STUFF THAT CAN BE IMPROVED
All the image stabilization requires extra power, so it's no surprise that the battery life is down compared to the X-T2 and X-Pro2. I've been using mirrorless cameras exclusively for years now so I got used to carrying a spare (or a couple of spares) pretty much every time I go out with a camera. I applaud Fuji for sticking with the same battery for pretty much the whole range of X-cameras but maybe it's time to come up with a higher capacity battery. With the advances in battery technology it is probably possible to get some more juice in the existing form factor.
In the menu you can set the IBIS to always on, off and only when shooting. The last option is the one I use most of the time to preserve battery while still have IBIS when it counts.
While the built-in microphones are surprisingly good (for built-in mics) I'm not too crazy about their placement. They are very close to the ISO and shutterspeed dial. If they were more on top, to the front of the viewfinder housing, you could put some fluffy dead cat material over them to reduce wind noise. Now it's impossible because the dials are too close.
Also in the audio department, if you want to monitor audio when shooting video, you need the optional battery grip because the mini jack is only available in the grip. I've said it since the X-T2: it should be in the main body, period.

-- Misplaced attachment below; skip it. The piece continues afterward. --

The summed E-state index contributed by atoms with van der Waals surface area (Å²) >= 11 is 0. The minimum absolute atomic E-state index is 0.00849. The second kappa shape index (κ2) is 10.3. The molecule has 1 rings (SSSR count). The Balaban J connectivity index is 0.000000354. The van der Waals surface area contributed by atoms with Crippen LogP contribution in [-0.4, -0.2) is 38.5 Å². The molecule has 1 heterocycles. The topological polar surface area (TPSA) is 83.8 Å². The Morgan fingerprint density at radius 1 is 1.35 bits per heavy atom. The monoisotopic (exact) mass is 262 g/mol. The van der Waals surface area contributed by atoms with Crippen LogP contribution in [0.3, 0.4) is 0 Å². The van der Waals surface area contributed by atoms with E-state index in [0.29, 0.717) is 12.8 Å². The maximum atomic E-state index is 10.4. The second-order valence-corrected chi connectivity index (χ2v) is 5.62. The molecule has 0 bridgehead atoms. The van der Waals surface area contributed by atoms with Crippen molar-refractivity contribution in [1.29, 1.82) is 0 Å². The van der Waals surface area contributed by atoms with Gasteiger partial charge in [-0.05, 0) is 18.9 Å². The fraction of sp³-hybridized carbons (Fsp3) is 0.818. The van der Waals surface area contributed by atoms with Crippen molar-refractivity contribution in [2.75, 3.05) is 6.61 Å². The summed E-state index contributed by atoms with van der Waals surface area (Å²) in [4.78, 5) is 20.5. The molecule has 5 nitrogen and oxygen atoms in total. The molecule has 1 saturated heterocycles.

I also believe a camera with good specs for vlogging, should have a screen that can be flipped towards the front for shooting yourself.
Like I already wrote, the camera now remembers separate settings for video and stills. So you can easily go from shooting stills to video with a flick of a dial ... a long flick that is. The drive dial is hard to change, which is good in general. But it takes 5 steps to go from single shot stills (which I usually use) to video. That is just unnecessary long.
None of these things are deal breakers to me but I will forward them to the Fuji engineers anyway.
SMALL BUT USEFUL IMPROVEMENTS